By Elaine Fisher

New Zealand’s land and natural resources cannot support further significant intensification, Dr John Roche chief science adviser, Ministry for Primary Industries (MPI) told the 34th Farmed Landscapes Research Centre virtual workshop in February.

“We can’t continue to rely on volume growth. We need to strengthen New Zealand’s position as a world leading source of sustainable and high value food production,” he said in his address; ‘Research opportunities for Regenerating Aotearoa New Zealand’ to the workshop hosted by Massey University.

In 2020 the Government launched the plan Fit for a Better World – Accelerating our Economic Potential, to boost primary sector export earnings by $44 billion over the next decade, while protecting the environment and growing jobs.

The plan also aims to help meet climate change measures, the population’s aspiration for the quality of freshwater and to involve more New Zealanders in the primary production sector, helping to break down the urban/rural divide, he said.

All of that involves ‘Regenerating Aotearoa New Zealand’. MPI’s technical advisory group of 25 people from across different science disciplines had decided that instead of a definition of what that would be, a vision should be established.

That vision is: ‘Regenerating Aotearoa – a set of Primary Sector principles that, in isolation or collectively, result in improved outcomes for our productive landscapes, rivers, coastal and marine environments, biodiversity and natural ecosystems and animal welfare, promote health and wellbeing for humans and animals and ensure we can grow and consume our food and fibres sustainably”.

New Zealand farmers should be recognised for their ‘continuous improvements on a journey to revitalise Papatuanuku (the land)’. These include minimum-till farming, rotational grazing, fencing waterways, riparian planting, planting of native species, wetland restoration and programmes for staff training and welfare.

However, further improvements are required, and these may include increasing the number of plant species in the pasture sward. Research out of Ireland highlighted the benefits of biodiversity beyond rye grass and clover, showing that in swards which also included plantain, on average milk production increase while urinary nitrogen decreased.

‘Rye grass and white clover pasture may not be the best for New Zealand,” John said.

Consumer perceptions and behaviours provide both opportunities and challenges for NZ in finding ways to continue to produce high quality foods.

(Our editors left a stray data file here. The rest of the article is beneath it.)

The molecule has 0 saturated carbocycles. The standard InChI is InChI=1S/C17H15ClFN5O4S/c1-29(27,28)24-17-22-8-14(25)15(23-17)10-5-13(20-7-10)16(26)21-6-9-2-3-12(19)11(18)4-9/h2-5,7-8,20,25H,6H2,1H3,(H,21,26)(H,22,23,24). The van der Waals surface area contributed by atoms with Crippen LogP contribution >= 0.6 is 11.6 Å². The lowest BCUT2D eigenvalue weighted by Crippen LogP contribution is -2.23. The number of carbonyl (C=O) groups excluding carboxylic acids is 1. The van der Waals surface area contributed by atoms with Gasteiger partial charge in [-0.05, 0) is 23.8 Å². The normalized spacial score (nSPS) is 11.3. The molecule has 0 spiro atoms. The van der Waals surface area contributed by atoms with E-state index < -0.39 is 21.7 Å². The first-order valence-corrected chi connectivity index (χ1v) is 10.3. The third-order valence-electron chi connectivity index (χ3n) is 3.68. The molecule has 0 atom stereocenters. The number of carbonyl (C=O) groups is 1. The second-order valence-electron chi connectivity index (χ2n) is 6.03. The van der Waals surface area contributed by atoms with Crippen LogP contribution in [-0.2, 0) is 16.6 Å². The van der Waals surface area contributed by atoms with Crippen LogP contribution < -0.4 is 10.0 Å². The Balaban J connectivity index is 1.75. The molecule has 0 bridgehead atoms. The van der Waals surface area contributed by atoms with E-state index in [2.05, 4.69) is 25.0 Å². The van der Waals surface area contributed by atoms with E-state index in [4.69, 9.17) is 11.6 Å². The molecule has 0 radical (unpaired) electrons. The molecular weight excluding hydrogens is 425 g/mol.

Because of the world’s growing population, the food challenge for humanity is significant.

“We must produce as much protein in the next 30 years as we have since the time of Christ – the last 2000 years. In the past when more food was needed, we had more land to produce it, but we reached peak land use in the late 1990s.”

Available productive land is likely to continue to decrease as areas which probably should not have been farmed are allowed to revert to natural states such as wetlands.

“We have a malnourishment paradox in that more than 800 million people go hungry and more than 2.1 billion are obese or overweight.” These people are suffering from a different type of malnutrition caused by a poor diet of processed foods. The Covid pandemic has highlighted the fragility of the food supply chain.

“For the first time in my lifetime there has been a shortage of food in developed countries and in New Zealand we saw gaps on our supermarket shelves.”

The pandemic has also led to significant transition in how people interact with food.

“The number of people eating out dropped, with the vast majority cooking at home. The awareness of health, wellbeing and the immune system is at an all-time high, as is interest in natural healthy foods.”

There is a new generation of consumers with a strong belief in the importance of sustainable food production.

“We may scoff at consumers and their gluten-free water and GE Free air, but they are on the next stage of a journey which we all started a long time ago.”

Research shows that these ‘2020 consumers’ are driving change.

“Internationally, sustainability-marketed products grew five times faster than conventionally marketed products and three times faster than the consumer-packaged goods market.”

Surveys show 57% of consumers are willing to change their purchasing habits to help reduce negative environmental impacts. Research also shows the majority of consumers (41%) are value-driven and want good value for money.

Purpose-driven consumers (40%) seek products and services which align with their values.

“A significant proportion of food products produced in New Zealand are sustainably marketed. We can capture those shopper segments.”

NZ is on the right path to change but John ended his address with a quote from Will Rogers; “Even if you are on the right track, you’ll get run over if you just sit there.” (Will Rogers was one of America’s favourite cowboys known for his witty, salt-of-the earth anecdotes and pithy quotes.)